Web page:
An example of this might be the television show Gilligan’s Island, which originally aired in the mid ‘60s. The main characters have been shipwrecked and stranded on an uncharted island near Hawaii, and the show is generally based around their (failed) attempts to get rescued. As a sitcom, the viewer is not really expected to believe the whole premise. There are numerous instances where we are asked to do away with logic and go along with the story.
The castaways are frequently visited out of the blue by other people who have somehow also ended up on the island, but the visitors always find a way off the island while the main cast never gets rescued. In the show the characters are able to fashion incredible items and inventions out of the bamboo that grows on the island, but they never manage to create anything that will help them escape the island. The radio announcements that they are able to pick up from Hawaii always come on at just the right time with just the information needed to advance the plot.
Obviously these story elements are necessary to keep the show going. If the cast was restricted to just the five main characters, we might soon get tired of them, and if the group was rescued, there would no longer be a story to tell. So rather than look at the implausibility of the whole set up, we are willing – for the sake of entertainment – to drop the realism and go along with the outlandish premises that the show is based on.
In dealing with depression, sometimes we need to suspend our disbelief about our ability to recover, and about the efficacy of our treatment. Like the laughter therapy that I mention in a previous post. When I’m really depressed, the notion that forcing myself to smile and laugh is going to help my mood seems pretty ludicrous. And yet clinical studies have shown that there is validity to that notion.
There are numerous other facets of treatment that just don’t make sense at times when we are at our lowest. If we are able to get out of our own thinking ruts and are willing to give some of the therapeutic suggestions a try, we may surprise ourselves and actually see benefits.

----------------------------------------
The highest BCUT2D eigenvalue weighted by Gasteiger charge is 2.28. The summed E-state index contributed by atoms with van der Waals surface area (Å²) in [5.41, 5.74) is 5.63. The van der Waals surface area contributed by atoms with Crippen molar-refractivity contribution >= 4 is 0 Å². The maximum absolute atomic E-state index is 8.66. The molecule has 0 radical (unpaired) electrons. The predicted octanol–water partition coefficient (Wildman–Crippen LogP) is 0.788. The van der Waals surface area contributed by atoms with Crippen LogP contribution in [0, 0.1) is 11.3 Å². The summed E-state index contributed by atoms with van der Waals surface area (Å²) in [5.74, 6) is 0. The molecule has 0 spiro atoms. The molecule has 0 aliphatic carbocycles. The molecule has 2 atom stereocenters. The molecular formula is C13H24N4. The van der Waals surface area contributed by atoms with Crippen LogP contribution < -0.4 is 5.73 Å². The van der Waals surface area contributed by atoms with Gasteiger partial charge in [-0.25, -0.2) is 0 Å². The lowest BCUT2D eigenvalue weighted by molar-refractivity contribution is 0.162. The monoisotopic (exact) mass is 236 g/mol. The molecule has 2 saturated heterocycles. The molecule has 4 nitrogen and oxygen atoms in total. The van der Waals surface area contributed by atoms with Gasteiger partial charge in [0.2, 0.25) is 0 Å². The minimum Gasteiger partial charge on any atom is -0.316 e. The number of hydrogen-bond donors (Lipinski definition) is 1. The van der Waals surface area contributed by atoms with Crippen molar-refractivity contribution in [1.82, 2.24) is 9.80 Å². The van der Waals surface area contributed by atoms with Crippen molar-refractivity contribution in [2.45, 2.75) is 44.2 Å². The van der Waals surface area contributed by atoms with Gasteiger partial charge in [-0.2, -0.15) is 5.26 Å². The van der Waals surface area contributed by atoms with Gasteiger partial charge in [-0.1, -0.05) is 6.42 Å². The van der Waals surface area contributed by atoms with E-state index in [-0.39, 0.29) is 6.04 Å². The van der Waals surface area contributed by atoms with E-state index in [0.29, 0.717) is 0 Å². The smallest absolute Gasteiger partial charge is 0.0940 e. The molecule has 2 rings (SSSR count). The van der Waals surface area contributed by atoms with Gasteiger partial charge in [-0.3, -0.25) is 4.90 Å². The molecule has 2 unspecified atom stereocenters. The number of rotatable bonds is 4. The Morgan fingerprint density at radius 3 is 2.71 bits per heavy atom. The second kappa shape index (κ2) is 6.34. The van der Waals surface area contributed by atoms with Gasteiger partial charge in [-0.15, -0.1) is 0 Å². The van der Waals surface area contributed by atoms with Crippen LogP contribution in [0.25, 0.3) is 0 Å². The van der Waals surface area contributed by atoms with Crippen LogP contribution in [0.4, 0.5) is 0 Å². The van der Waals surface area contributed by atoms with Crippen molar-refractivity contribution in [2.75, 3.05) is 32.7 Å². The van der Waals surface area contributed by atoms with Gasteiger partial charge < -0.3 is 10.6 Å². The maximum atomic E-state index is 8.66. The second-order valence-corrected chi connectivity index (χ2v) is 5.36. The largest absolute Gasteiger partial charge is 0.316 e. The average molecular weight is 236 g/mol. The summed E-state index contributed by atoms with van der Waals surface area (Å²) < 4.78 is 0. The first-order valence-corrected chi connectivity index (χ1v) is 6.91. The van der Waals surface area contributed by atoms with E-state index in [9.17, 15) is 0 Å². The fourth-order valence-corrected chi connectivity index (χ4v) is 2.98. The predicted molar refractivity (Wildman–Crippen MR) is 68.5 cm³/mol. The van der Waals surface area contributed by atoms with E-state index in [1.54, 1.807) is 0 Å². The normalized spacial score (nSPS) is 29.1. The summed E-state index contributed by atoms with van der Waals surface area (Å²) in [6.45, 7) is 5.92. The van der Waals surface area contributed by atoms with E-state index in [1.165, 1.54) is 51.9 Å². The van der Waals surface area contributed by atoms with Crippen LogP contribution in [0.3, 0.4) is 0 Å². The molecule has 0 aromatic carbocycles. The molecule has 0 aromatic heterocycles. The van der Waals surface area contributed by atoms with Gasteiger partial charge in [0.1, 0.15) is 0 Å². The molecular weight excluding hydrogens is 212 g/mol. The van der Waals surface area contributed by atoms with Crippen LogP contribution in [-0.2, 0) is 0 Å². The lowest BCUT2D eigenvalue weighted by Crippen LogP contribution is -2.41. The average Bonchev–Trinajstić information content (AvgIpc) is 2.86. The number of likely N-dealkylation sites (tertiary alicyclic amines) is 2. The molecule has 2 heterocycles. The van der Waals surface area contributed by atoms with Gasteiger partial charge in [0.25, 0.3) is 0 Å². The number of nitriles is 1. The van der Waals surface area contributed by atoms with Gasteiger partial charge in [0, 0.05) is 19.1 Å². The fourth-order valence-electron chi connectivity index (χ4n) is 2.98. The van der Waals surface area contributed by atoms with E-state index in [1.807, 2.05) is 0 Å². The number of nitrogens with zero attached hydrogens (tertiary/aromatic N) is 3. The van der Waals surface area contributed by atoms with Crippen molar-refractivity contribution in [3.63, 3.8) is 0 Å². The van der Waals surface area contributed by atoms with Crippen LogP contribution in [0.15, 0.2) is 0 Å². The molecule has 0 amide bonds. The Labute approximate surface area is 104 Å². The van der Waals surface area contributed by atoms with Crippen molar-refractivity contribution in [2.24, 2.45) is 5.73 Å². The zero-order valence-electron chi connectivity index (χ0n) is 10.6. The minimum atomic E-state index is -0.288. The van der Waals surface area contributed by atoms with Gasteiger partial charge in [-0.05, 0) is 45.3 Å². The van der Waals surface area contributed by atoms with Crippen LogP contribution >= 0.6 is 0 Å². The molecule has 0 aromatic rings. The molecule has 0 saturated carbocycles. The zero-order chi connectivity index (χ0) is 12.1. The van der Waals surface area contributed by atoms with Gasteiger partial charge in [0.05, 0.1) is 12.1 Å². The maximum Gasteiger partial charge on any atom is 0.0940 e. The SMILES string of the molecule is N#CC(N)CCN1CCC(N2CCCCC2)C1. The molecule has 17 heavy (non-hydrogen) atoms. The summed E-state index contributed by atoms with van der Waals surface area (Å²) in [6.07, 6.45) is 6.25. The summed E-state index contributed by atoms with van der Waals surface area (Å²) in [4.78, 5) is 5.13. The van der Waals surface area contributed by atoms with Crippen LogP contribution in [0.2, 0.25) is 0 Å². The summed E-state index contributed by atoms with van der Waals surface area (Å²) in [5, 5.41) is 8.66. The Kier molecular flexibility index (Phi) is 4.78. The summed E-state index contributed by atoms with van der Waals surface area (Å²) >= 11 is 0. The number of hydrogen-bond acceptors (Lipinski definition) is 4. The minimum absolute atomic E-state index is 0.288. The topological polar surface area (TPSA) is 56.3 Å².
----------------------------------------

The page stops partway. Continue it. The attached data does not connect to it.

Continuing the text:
I found art therapy to be that way for me. It was one of the modes of treatment offered at the outpatient clinic I attended. I tried to get out of art therapy because it sounded like a total waste of time. I opted to go into the group psychotherapy sessions that were offered in the same time slot. When the therapists figured out that I wasn’t speaking in the psychotherapy sessions – at all – they gave me the boot and sent
me back to art therapy.
Since I was kind of stuck there, I started actually doing the assigned projects each day. I didn’t put a lot of thought into it. I just did whatever struck me in the moment. I remember one assignment where the art therapist set out boxes of multi-colored tissue paper and asked us to create something 3-dimensional that represented our anger. Everyone started grabbing for the bright red and orange pieces of paper. I was drawn to the dark blue and black colors. I ended up making a flap out of the dark blue piece and crinkling up a small piece of the black paper into a tight little ball which I glued beneath the flap. I wasn’t thinking about any specific symbolism, but when it came time to discuss our work, the therapist found a whole lot of meaning within my simple little piece, much of which actually rang true. And so I discovered things about myself that I wouldn’t have learned had I not been willing to try something I didn’t even believe in.
It’s a lot easier to suspend our reliance on reality when watching a comedy than it is to allow our ourselves to question our beliefs around our mental health, but there’s a lot bigger payoff than just a half hour’s worth of entertainment. Whether we believe it or not, maybe we can just give an inch of space to the thought that there may be another reality than what our depressed minds are having us see. Unlike forsaking reality to promote the fiction, maybe we are believing the fiction and we need to suspend that in order to see the reality.
It’s worth a try. We’re not destined to be castaways forever.